I just read a really good post from Martin Weller on Ed Techie called Ownership ain't what it used to be. Talking about web-based music sharing services such as LastFM, and having just signed up to Spotify, Martin says:

It brought back to me some considerations I'd had about the nature of ownership. My generation will have a distinctly different concept of ownership to that of my daughter's generation. For my generation you partly constructed your identity around what you owned - your bookshelf, record collection and DVD archive were important aspects of who you were (as anyone who has read Nick Hornby's High Fidelity will appreciate). But for the digital generation this strong link with ownership has been broken.

It took time and money to build up any of those collections. Therefore they demonstrated a commitment which was worth exhibiting. In a digital world this effort is greatly reduced, and as a result so is the emotional attachment one feels towards them.

This rings very true to me. I'm also interested in a slightly different aspect to this. When I first bought an iPod for myself (about 3-4 years ago), I went for the small 'Nano' model knowing that it had limited capacity (around 2GB if memory serves). My CD collection could not possibly fit on this device - but I did not mind. I didn't see the iPod as a replacement for the media I owned, I saw it as a convenient way to get access to my favourite music - where 'favourite' could be a flexible category. I distinctly remember an argument with a colleague who was horrified that I would extract just one or two songs from a particular album - I think he saw this as a kind of desecration of an artwork. I realised at the time that I might be more of a consumer than a connoisseur of popular music (I definitely preferred the 'punk single' to the 'concept album'). However, it was only when I started to buy the odd tune from iTunes that I realised something more profound had changed. I could now buy a single tune, from an album, without needing to own, or even know or care, what ever else might be on that album. In the last three years I have only bought one album for myself (a CD from Amazon), because it was cheaper than buying the 6 songs I wanted from iTunes. I don't take any particular pride in my CD collection: for some time I have had a vague plan to archive it all to disk (quicker than being selective), make sure I have a good backup, and dispose of the CDs. But as Martin points out:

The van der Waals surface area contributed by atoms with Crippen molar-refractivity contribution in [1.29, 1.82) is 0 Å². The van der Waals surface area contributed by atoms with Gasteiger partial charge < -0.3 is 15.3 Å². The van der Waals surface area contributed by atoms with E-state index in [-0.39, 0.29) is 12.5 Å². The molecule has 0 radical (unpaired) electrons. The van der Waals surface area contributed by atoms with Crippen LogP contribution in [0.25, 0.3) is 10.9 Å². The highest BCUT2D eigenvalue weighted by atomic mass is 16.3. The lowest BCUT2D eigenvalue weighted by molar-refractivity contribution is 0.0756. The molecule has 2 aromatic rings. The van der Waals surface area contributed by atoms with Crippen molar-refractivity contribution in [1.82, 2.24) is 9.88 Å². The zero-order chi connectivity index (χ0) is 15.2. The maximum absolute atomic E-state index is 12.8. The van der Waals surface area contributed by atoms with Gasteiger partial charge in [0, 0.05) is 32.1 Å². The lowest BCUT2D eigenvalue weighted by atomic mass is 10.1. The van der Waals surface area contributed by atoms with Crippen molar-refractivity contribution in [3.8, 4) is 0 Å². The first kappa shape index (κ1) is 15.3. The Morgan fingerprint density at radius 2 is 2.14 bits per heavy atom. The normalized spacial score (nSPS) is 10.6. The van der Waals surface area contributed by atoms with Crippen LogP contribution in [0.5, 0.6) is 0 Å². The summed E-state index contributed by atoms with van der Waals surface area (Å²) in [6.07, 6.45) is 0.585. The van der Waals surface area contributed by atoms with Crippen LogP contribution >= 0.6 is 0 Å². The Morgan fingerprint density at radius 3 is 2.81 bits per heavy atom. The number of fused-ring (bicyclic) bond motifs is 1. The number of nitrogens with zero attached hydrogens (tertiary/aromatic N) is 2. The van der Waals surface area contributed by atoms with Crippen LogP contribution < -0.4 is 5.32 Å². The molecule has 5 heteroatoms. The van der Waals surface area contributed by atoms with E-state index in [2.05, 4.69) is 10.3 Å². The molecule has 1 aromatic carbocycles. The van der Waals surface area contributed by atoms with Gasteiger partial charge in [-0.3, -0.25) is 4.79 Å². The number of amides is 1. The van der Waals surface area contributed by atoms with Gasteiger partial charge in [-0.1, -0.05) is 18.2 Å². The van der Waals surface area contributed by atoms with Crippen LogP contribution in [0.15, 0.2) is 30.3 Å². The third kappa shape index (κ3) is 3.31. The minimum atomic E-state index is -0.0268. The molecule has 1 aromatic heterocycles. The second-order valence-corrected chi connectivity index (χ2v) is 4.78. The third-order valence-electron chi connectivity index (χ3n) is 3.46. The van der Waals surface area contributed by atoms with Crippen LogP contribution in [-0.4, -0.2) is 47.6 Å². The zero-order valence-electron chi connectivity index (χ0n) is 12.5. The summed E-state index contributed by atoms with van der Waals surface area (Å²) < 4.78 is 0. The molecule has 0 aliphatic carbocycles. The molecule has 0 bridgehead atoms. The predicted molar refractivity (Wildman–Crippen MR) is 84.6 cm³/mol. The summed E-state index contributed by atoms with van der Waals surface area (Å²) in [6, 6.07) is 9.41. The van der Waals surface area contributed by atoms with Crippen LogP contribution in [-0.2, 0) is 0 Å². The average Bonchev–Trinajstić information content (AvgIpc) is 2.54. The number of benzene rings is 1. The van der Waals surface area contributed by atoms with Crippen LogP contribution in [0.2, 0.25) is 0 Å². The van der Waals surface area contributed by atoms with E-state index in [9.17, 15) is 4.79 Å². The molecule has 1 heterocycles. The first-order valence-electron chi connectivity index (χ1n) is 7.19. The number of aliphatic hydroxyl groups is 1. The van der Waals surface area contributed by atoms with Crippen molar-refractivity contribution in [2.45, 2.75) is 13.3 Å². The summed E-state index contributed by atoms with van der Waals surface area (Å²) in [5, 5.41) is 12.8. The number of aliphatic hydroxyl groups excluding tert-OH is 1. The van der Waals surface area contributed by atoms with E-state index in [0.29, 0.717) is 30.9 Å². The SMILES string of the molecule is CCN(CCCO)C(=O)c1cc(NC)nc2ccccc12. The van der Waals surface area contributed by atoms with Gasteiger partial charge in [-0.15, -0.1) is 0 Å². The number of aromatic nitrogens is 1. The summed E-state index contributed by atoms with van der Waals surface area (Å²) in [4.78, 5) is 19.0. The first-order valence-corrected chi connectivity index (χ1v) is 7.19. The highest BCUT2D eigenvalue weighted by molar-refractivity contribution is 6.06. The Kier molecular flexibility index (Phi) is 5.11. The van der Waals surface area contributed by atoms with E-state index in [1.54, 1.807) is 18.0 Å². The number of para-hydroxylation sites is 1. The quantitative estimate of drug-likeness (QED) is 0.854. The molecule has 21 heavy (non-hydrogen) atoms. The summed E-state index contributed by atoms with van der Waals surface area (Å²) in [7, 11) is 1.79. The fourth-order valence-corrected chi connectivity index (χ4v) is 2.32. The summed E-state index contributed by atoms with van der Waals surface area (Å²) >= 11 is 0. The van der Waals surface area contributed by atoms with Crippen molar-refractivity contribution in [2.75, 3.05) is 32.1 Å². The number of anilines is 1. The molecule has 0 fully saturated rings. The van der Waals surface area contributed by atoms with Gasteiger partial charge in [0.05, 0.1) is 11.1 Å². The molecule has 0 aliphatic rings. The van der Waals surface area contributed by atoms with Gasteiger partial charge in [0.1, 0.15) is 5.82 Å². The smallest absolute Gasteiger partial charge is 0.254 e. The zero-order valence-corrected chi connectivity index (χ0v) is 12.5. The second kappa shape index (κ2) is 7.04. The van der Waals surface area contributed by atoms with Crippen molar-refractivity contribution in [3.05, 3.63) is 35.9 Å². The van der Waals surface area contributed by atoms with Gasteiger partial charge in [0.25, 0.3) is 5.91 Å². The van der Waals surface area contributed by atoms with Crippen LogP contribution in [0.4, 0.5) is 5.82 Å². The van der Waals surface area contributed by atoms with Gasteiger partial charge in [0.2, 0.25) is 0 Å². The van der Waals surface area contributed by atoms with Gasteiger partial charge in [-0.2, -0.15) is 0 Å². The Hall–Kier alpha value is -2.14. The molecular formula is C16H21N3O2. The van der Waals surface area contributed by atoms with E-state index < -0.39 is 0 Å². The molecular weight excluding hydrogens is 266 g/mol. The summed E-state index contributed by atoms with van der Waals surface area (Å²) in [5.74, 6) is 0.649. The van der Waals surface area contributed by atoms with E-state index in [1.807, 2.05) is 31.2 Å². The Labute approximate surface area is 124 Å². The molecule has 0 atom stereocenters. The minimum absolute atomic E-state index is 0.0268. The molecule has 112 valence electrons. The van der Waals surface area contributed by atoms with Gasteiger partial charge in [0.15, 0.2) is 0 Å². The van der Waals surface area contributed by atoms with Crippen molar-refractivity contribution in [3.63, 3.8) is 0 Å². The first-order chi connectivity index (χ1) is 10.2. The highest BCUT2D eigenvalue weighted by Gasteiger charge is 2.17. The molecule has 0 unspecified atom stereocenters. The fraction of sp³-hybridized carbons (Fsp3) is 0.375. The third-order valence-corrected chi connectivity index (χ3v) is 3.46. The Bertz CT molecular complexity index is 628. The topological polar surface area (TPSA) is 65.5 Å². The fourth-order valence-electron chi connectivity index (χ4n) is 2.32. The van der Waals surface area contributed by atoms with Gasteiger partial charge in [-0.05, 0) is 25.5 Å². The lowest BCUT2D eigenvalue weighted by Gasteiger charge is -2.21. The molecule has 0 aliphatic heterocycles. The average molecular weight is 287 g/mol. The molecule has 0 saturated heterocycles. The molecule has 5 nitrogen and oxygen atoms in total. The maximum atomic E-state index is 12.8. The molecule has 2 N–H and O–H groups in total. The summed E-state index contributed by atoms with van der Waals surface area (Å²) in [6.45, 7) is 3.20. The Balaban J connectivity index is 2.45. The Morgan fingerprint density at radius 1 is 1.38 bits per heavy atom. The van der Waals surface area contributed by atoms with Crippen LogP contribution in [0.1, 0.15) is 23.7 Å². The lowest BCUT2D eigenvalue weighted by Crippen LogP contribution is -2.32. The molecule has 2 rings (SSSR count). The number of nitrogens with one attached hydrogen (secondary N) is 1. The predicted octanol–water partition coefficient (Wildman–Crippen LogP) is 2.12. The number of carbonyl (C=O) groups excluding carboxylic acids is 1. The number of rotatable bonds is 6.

Imagine a service like Spotify greatly increased so you could find any artist, and with mobile devices, get access anywhere. Why do I need to own any of these tracks then? I can get them whenever I want, and isn't that the point of ownership, to have access under your control?

We'd certainly need to closely examine the 'access under your control' part of such an arrangement but this is, nonetheless, an attractive proposition to me. Will I feel the same way about books, I wonder, once, or indeed if, devices for reading eBooks become so good that I no longer need the paper format?

Martin talks about this in the context of identity - and how ownership of music was a major signifier in how certain generations (mine included) of young people constructed their identities. He speculates that this will now change with current generation of young people. But I'm also interested in a more prosaic matter: If you stripped my house of CDs (not forgetting vinyl records and cassette-tapes) and, more significantly, books, then my home environment would be changed dramatically. I already think twice before buying reference books - knowing that there is a wealth of good reference material on the web.

Clearly, aesthetics matter also. There is pleasure to be had in handling a nicely formed book. Album covers on vinyl LPs can be beautiful (something which was lost with the move to CD). Bearing this in mind I predict that, ten years from now, I will have disposed of:

  • 100% of my cassette-tapes
  • 99% of my CDs
  • 99% of my DVDs
  • 99% of my vinyl singles
  • 70% of my vinyl albums
  • 50% of my books

Instead, I will have access to massive amounts of data storage - not necessarily owned by me, and access to huge libraries of music, film, text etc. via excellent client hardware and software.

Now, what will I do with all that shelf space?

N.B. I realise that my views on music may be partly a product of age - I certainly care a little less passionately about specific pieces of music now than I did when I was much younger. (I once stopped talking to a friend for a while at school because they said the Smiths were rubbish, when they were clearly supreme at the time) ;-)